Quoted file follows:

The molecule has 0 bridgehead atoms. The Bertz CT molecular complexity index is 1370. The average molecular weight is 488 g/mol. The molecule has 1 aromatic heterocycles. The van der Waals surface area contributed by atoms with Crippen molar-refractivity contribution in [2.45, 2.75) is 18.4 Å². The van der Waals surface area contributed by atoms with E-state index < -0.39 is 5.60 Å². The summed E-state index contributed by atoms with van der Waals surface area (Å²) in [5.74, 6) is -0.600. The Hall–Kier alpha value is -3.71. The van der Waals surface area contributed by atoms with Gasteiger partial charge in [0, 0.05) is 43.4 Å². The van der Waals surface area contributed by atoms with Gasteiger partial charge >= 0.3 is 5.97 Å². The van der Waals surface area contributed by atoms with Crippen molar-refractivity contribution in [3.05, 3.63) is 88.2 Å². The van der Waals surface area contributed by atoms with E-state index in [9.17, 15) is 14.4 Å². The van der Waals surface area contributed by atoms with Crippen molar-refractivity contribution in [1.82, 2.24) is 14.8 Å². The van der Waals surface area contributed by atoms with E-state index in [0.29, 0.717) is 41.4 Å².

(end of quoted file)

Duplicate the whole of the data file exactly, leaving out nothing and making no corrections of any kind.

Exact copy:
The molecule has 0 bridgehead atoms. The Bertz CT molecular complexity index is 1370. The average molecular weight is 488 g/mol. The molecule has 1 aromatic heterocycles. The van der Waals surface area contributed by atoms with Crippen molar-refractivity contribution in [2.45, 2.75) is 18.4 Å². The van der Waals surface area contributed by atoms with E-state index < -0.39 is 5.60 Å². The summed E-state index contributed by atoms with van der Waals surface area (Å²) in [5.74, 6) is -0.600. The Hall–Kier alpha value is -3.71. The van der Waals surface area contributed by atoms with Gasteiger partial charge in [0, 0.05) is 43.4 Å². The van der Waals surface area contributed by atoms with Gasteiger partial charge >= 0.3 is 5.97 Å². The van der Waals surface area contributed by atoms with Crippen molar-refractivity contribution in [3.05, 3.63) is 88.2 Å². The van der Waals surface area contributed by atoms with E-state index in [9.17, 15) is 14.4 Å². The van der Waals surface area contributed by atoms with Crippen molar-refractivity contribution in [1.82, 2.24) is 14.8 Å². The van der Waals surface area contributed by atoms with E-state index in [0.29, 0.717) is 41.4 Å².